The rise of the Chinese Super League

The rise of the Chinese Super League

The January transfer window was far from exciting as the movement of low profile players rolled over and the untruthful speculation more unsurprising than the plot for an episode of a soap opera. Yet, one story that has surprised is the rise of the Chinese Super League. English Clubs spent £875 million this window with the Chinese spending a £116 million on players. It’s a figure that resembles the English games popularity as a footballing country but also the rise of the Chinese Super League as it aims to become a country proud of it football culture.

During the window the Chinese Super League gained some high profile football faces as it plies to showcase its determination to become a popular football country. The likes of Ramires from Chelsea, and Jackson Martinez from Atletico were the latest reinforcements in big money moves from Europe to China. With the latest news suggesting previous Liverpool target Alex Texiera could be the latest big money move. With the transfer deadline day not closed till the 28th of February in China this deal has got a while to materialise.

There has been a huge amount of investment in China with several different business accumulated a huge sum of money towards soccer schools being built to help grow the appeal of the sport as well as changes to the education system making it compulsory to play the sport in certain schools. After recent economic trouble an overhaul on the sports economy is a way forward in China. This has been thanks greatly to the general secretary of the communist party of China XI Jinping, who is a huge football fan.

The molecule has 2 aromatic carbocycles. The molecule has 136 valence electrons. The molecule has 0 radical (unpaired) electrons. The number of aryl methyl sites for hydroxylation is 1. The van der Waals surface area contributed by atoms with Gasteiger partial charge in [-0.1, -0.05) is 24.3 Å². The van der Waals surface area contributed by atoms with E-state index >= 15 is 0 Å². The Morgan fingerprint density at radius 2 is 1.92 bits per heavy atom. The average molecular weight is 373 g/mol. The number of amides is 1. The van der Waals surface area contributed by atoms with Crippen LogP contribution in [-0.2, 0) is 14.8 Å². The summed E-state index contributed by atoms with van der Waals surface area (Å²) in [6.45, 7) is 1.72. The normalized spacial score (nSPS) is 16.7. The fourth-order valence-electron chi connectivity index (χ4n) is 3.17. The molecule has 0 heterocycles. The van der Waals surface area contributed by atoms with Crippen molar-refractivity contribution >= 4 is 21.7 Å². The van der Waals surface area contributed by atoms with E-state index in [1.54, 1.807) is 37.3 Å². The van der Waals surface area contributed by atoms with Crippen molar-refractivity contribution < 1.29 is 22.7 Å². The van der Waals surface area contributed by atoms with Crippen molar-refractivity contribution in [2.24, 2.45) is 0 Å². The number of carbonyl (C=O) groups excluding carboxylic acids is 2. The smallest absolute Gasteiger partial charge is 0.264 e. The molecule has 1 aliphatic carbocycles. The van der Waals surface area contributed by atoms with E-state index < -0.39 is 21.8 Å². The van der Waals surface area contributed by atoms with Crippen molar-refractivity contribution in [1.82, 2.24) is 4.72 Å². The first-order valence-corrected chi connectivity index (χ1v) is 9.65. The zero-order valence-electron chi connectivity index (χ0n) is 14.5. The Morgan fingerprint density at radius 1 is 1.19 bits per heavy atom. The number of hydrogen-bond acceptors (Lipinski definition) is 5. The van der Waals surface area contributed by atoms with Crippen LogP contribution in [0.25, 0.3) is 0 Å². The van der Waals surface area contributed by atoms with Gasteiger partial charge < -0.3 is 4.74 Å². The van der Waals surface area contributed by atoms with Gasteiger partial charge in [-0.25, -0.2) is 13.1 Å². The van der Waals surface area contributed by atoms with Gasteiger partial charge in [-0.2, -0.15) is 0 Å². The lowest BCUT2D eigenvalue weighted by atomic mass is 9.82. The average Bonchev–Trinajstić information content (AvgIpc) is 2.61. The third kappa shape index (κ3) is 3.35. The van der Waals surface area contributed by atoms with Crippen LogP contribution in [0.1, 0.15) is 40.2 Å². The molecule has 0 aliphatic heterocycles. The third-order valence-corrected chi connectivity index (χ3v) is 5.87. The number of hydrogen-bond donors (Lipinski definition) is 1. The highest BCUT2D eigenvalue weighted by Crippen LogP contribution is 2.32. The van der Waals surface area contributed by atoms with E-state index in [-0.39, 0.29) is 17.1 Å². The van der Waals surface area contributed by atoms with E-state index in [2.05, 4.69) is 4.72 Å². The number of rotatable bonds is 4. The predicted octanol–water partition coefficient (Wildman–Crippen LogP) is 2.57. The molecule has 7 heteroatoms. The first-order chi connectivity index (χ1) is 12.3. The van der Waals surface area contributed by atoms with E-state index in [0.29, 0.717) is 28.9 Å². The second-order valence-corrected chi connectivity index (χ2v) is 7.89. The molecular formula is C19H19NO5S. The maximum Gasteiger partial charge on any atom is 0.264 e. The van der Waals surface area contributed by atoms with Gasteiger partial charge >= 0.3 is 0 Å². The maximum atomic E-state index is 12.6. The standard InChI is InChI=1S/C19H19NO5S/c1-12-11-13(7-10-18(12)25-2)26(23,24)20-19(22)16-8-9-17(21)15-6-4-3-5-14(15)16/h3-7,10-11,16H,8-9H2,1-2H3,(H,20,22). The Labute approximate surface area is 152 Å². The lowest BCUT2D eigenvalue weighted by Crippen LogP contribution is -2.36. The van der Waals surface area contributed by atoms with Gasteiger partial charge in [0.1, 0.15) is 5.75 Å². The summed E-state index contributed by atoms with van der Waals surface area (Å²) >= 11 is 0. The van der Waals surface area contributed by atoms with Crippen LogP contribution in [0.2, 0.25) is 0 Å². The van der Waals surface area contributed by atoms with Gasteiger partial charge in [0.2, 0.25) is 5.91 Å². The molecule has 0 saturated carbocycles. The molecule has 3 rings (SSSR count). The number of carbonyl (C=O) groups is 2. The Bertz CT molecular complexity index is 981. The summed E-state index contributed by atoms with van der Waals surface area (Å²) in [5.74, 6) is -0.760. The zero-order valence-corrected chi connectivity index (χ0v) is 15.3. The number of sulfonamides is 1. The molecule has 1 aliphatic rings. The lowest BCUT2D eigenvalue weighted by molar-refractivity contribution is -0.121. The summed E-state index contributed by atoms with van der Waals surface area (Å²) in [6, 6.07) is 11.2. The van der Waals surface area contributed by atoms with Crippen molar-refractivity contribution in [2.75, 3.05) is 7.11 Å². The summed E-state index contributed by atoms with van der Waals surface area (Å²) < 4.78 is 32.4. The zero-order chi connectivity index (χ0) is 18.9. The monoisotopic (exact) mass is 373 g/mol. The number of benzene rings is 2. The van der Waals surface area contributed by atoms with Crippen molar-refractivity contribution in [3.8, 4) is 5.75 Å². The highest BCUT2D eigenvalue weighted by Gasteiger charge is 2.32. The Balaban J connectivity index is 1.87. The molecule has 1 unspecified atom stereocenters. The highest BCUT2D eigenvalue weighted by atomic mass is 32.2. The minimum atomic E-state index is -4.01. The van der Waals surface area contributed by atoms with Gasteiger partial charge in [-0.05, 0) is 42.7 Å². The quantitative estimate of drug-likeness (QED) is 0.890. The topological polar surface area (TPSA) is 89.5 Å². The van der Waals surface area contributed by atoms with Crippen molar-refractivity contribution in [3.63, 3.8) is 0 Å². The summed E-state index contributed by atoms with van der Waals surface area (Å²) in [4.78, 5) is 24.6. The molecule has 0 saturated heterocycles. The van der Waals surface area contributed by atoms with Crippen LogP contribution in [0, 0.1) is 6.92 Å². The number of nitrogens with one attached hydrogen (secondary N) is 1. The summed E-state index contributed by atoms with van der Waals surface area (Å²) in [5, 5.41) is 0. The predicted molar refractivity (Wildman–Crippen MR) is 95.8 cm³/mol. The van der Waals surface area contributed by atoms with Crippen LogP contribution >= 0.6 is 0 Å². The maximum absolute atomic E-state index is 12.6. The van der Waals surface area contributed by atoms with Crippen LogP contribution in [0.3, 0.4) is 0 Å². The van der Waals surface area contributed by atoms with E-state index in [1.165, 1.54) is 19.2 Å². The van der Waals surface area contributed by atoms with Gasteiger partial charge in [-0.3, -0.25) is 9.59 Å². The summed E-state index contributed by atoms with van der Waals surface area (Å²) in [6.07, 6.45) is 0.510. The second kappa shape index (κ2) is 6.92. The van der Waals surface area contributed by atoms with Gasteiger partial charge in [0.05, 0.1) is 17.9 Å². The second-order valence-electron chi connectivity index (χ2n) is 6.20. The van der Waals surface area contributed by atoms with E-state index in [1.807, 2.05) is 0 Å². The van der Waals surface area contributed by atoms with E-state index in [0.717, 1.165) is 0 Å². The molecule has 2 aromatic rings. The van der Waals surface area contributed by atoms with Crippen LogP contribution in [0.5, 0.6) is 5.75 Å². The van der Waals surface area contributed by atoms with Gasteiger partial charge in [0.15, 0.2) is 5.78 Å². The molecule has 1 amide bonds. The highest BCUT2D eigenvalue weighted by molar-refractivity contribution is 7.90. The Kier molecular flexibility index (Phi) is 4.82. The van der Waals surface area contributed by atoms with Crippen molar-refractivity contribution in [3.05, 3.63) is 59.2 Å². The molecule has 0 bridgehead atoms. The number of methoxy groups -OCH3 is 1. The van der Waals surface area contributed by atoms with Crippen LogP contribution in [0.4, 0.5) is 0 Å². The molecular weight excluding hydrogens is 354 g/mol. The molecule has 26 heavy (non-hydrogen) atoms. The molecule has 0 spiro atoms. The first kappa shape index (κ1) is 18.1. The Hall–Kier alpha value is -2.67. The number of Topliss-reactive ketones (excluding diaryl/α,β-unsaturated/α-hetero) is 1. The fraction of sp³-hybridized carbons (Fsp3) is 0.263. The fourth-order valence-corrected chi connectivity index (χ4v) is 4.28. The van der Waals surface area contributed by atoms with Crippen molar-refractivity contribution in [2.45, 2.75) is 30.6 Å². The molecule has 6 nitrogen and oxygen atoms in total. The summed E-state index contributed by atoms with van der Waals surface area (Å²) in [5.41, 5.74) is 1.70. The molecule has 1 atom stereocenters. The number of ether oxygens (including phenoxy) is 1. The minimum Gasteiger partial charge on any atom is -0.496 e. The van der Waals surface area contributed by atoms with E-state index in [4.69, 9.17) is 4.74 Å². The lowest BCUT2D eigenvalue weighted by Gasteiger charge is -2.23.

Obviously China are a way of the worlds elite, and building a football infrastructure from scratch is incredibly difficult. As well as investing huge amounts it’s been reported that they are planning to take a stake in Ajax, a club renowned for their youth development. It will help popularise the appeal of the league as well as help replicate or advise future development in their own country.

Having a passion and raw talent for football has been the catalyst to many footballers backstory. In China football is popular. However it’s popular as a spectator sport, not so much as a participation sport. One main problem with the reduced amount of participation is due to the limited amount of facilities. Futsal is quite popular, but playing on full size 11 side pitches is less of occurrence due to it being such a densely populated country, there’s less room to do so.

It could be perceived that China is relying on foreign assistance in assuring success.  Although they can offer players huge wages, the lifestyle is as important a factor than any in relocating. With the football culture already established in major countries like France, Italy and Spain its going to be difficult to get a major haul of players that want to move to China straight away due to the footballing lifestyle being unknown. With this in mind the money being pumped into encouraging kids to get involved in the sport would mean the league would be less reliant of big foreign names, consequently helping the sport grow.

The Chinese Super league has reached an average attendance of 21,800 just slightly less than the French and Italian league. This is just a short term reminder of the immediate rise of the Chinese Super League.

Daniel is a 16 years old with a huge passion for writing and football, particularly Liverpool!